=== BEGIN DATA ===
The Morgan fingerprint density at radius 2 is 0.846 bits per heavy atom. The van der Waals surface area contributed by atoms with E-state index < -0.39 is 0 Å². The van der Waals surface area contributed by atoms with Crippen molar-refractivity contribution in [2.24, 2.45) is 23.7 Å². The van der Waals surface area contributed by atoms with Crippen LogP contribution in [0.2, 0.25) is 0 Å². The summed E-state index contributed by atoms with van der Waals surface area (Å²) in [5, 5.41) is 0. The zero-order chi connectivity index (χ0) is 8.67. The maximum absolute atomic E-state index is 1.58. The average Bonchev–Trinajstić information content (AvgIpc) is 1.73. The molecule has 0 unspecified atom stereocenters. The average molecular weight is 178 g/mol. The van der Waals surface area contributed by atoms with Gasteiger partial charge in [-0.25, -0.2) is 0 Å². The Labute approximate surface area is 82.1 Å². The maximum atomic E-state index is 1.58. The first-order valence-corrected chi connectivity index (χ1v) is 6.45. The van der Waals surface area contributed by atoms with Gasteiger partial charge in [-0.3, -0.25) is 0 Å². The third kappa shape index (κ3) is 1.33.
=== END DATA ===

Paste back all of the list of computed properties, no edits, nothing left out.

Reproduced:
The Morgan fingerprint density at radius 2 is 0.846 bits per heavy atom. The van der Waals surface area contributed by atoms with E-state index < -0.39 is 0 Å². The van der Waals surface area contributed by atoms with Crippen molar-refractivity contribution in [2.24, 2.45) is 23.7 Å². The van der Waals surface area contributed by atoms with Crippen LogP contribution in [0.2, 0.25) is 0 Å². The summed E-state index contributed by atoms with van der Waals surface area (Å²) in [5, 5.41) is 0. The zero-order chi connectivity index (χ0) is 8.67. The maximum absolute atomic E-state index is 1.58. The average Bonchev–Trinajstić information content (AvgIpc) is 1.73. The molecule has 0 unspecified atom stereocenters. The average molecular weight is 178 g/mol. The van der Waals surface area contributed by atoms with Gasteiger partial charge in [-0.25, -0.2) is 0 Å². The Labute approximate surface area is 82.1 Å². The maximum atomic E-state index is 1.58. The first-order valence-corrected chi connectivity index (χ1v) is 6.45. The van der Waals surface area contributed by atoms with Gasteiger partial charge in [-0.3, -0.25) is 0 Å². The third kappa shape index (κ3) is 1.33.